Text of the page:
Just about every minute of every day we are enthusiastically ‘opting for an inferior self’. This sounds suspiciously like a moral kind of statement but it isn’t. This isn’t the case at all – morality is nothing but a set of arbitrary rules that we habitually use to hit ourselves over the head, after all. It is however true that the way we usually encounter statements such as the one above is via some sort of moral context, which is to say, as ‘pressure to be something other than what we actually are. Such pressure is invariably unhelpful because all it does is make us feel bad about being the way we are – and try therefore to reject the way we are – which puts us in a very familiar prison. We have rejected ourselves for being the way that we actually are and yet at the same time we are the way that we are and there’s nothing we can do about this! Morality is nothing more than ‘an exercise in counterproductive pressure’, in other words.
The way we mean the above statement isn’t in any way morally loaded – it is simply an observation. Moreover, it’s an observation that is undeniably true! Why would we even want to deny it? If there’s one thing that we all know for sure it’s this – that we are living consistently ‘beneath ourselves’, so to speak. We are very much more than we admit to being and there is no blame or judgement in this – it’s just the way things are! This situation whereby we unfailingly opt for an inferior self is not a moral issue because we neither know that we are doing it, nor have any means of not doing it even if we did know. It can’t be argued that we ‘should not’ opt for an inferior self because ‘should’ and ‘should nots’ have absolutely nothing to do with it – no one restrained themselves from identifying with a ‘lower or inferior self’ because they felt strongly that they should not do this! What is more, all notions of should and should not derive from the inferior self in the first place, which makes the alleged moral nature of the situation even more ridiculous…
This raises a question, therefore. If I am aware, with perfect clarity, that I am so much more than the self which I operate as, and if I can also (again, with perfect clarity) see that there is nothing that I can deliberately do to change this situation, then what am I to do with this awareness? Where does this awareness get me? It does not on the face of it appear that there is any particular advantage to this awareness! There is a difference, all the same – even if it may not be immediately apparent what it is. Essentially, it means that I am going to stop putting so much pressure on myself to be ‘other than the way I actually am’, which sounds amoral to our conventional way of thinking but which actually is nothing more than simple honesty. Instead of feeling bad about forever reverting to old patterns of thinking and behaving, and then feeling bad about this constant reversion (which always causes us to get even more stuck in the pattern that we’re objecting to) we can now see that the belief that we ‘could and should’ do something about it is completely nonsensical and this insight changes everything. It changes everything because we stop trying so hard to do something that can’t be done, to change something that can’t be changed. We still try, but now we don’t try quite so hard! The ‘heart’ has gone out of the mechanism, so to speak…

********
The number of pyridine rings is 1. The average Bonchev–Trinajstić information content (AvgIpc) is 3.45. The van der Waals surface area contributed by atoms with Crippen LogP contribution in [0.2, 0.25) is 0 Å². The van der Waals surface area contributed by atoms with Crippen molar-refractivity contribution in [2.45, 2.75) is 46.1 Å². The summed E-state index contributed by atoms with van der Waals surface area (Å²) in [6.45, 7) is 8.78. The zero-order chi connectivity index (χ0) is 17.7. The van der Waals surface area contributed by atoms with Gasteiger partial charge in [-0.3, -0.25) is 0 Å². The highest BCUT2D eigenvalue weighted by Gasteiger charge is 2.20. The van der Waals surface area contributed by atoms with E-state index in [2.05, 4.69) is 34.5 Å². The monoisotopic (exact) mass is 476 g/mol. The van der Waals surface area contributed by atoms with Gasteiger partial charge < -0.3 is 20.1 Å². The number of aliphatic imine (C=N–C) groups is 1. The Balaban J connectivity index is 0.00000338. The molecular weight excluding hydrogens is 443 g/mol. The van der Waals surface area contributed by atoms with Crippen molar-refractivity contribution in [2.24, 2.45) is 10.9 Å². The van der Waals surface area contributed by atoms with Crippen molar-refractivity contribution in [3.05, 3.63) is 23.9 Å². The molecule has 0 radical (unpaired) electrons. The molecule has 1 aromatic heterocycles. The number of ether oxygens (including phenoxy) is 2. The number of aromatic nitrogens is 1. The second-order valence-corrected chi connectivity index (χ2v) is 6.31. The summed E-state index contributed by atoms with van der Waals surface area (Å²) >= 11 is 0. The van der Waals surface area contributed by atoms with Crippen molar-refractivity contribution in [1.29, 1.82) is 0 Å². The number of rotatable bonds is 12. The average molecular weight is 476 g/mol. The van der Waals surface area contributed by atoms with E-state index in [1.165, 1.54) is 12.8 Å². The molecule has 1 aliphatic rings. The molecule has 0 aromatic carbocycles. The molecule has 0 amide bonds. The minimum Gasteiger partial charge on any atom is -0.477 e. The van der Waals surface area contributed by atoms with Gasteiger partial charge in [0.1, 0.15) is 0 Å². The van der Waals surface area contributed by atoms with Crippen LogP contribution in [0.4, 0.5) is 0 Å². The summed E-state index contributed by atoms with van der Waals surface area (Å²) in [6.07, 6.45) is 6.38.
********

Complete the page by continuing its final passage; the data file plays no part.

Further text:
When we try to ‘do something that can’t be done’ or ‘change something that can’t be changed’ then this type of activity creates a certain type of space. It creates a certain type of space that isn’t space! Or as we could also say, it creates a type of ‘virtual space’ which is made up of two complementary or self-cancelling ingredients, the illusion of progress and the illusion of reversal, the illusion of advantage and the illusion of disadvantage, the illusion of succeeding and the illusion of failing… Needless to say, we know this type of space very well indeed – we actually don’t know any other! This type of ‘virtual space – which we can relate to what Krishnamurti calls ‘psychological time’ – is where we spend most of our lives, it’s just that we don’t generally recognize it as being made up of the two self-cancelling ingredients in the way that we have just described it as being. The state of being in which we don’t recognize virtual space as being virtual space (and in which we don’t see psychological time as being psychological time) is the state of psychological unconsciousness, which is also know – in more old-fashioned language – as the state of soul-sleep.
There is a secret pay-off for being in the state of psychological unconsciousness, this state in which we can’t for the life of us see that both ‘advantage’ and ‘disadvantage’ are equally illusory, and the pay-off in question is the reified self (or ‘self-construct’). More accurately, the pay-off isn’t so much the reified self or self-construct but the state of affairs in which we get to believe in the phantom entity that we’re calling ‘the reified self’ or ‘the self-construct’ without any question at all, without any hint of doubt. The other way of looking at this is of course to say that there is a ‘price’ to be paid for recognizing virtual space as virtual space (or seeing psychological time as psychological time) and that price is that we have to relinquish our precious belief in the reified self. We have to let go of what we never had, and that – oddly enough – hurts a lot!